2017-10-11 17:33:23 UTC

Image Challenge: A Large Changing Mass in the Esophagus

Oct. 11, 2017

What caused a heterogeneous hypoechoic lesion to originate in the muscularis propria of a 60-year-old patient?

Gastroenterology Clinical Image Challenge: A 60-year-old man presented with substernal chest pain and dysphagia lasting one month. The intensity of substernal chest pain increased when swallowing food without chills and fever. He had lost about 4.0 kg in the past two months.

Barium meal radiographic examination revealed a space-occupying lesion in the midesophagus (Figure A). Gastroscopy revealed a mass 3.0 cm in diameter, located in the esophagus 28.0 cm from the incisor teeth, with smooth surface and hard texture (Figure B). Endoscopic ultrasonography (EUS) showed the lesion was hypoechoic originating from muscularis propria (Figure C). A diagnose of esophageal leiomyoma was under consideration. Endoscopic enucleation was planned for one month later. Before the operation, endoscopy showed the mass became smaller and a longitudinal ulcer with a size of about 0.4 × 1.0 cm located in the surface. Repeat EUS showed a heterogeneous hypoechoic lesion originating from the muscularis propria and the border between the mass and the submucosa was unclear.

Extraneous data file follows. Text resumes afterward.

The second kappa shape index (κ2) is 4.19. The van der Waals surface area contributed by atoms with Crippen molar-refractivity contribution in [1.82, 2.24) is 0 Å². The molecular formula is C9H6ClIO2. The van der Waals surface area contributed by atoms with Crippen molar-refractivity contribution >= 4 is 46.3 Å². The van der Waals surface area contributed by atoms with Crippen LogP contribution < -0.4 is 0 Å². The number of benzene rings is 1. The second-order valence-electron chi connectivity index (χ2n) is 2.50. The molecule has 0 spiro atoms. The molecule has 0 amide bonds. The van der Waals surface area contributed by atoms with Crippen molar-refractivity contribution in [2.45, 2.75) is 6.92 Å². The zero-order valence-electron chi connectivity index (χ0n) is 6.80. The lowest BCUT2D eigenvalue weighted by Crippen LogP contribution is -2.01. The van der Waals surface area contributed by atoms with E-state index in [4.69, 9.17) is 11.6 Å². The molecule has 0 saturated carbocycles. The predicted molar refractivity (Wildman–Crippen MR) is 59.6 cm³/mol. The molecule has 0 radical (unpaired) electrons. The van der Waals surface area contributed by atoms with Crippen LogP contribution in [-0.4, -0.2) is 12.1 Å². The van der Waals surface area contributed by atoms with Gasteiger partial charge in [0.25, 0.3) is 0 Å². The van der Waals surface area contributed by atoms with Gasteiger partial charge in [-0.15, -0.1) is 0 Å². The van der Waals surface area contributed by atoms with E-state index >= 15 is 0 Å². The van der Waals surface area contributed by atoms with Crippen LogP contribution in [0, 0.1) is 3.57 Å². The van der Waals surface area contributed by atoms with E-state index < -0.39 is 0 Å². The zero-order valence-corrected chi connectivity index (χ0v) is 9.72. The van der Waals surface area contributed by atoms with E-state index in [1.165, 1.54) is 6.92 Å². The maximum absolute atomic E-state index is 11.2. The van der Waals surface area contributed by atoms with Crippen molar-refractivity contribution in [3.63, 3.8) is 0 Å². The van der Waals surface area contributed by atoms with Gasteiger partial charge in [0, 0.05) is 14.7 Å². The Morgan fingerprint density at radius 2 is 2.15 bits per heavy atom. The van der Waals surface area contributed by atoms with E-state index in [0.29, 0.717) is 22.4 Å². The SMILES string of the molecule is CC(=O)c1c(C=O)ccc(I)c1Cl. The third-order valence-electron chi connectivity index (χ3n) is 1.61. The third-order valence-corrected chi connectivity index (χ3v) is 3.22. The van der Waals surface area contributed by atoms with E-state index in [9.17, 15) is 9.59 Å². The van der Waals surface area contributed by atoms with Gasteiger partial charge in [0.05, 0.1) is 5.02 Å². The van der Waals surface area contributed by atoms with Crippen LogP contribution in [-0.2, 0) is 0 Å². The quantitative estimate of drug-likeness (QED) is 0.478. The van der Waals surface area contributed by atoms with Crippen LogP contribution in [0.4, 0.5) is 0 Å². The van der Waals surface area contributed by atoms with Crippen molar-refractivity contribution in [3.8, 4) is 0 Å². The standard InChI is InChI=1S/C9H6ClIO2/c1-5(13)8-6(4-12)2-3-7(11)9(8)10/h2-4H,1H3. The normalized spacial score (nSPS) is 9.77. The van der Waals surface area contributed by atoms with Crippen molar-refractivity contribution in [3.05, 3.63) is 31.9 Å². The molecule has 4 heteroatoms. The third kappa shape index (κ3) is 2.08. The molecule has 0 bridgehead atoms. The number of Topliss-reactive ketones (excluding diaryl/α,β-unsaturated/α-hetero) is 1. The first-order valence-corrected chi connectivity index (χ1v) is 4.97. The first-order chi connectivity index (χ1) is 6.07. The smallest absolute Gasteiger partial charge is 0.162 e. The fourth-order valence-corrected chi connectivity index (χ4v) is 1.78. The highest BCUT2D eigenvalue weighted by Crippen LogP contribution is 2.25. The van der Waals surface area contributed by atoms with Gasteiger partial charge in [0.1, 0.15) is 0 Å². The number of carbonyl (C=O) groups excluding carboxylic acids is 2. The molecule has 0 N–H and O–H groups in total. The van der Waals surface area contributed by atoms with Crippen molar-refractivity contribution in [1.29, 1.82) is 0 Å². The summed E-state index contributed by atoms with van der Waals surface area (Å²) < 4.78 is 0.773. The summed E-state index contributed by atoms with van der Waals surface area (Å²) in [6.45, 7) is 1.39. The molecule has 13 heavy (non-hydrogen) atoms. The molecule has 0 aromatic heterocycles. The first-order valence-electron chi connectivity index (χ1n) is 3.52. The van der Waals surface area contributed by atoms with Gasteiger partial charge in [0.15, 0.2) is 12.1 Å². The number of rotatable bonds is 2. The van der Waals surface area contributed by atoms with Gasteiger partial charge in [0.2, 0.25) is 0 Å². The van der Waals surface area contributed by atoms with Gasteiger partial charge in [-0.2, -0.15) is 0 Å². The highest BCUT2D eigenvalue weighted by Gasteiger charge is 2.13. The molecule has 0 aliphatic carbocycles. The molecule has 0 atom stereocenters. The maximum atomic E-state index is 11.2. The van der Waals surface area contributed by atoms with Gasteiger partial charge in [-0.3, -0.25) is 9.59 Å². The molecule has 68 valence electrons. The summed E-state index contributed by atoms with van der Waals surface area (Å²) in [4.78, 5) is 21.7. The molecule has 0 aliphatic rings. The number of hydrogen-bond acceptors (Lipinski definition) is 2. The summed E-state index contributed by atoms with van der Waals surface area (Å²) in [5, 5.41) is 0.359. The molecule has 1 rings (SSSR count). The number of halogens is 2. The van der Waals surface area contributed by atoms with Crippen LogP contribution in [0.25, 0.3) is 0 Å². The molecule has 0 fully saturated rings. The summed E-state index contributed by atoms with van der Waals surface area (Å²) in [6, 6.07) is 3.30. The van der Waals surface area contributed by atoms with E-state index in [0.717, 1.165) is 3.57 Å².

What is the diagnosis for the patient?

To find out the diagnosis, read the full case in Gastroenterology or download our Clinical Image Challenge app through AGA App Central, which features new cases each week. Sort and filter by organ, most popular or favorites. AGA App Central is available in both the Apple App Store and Google Play.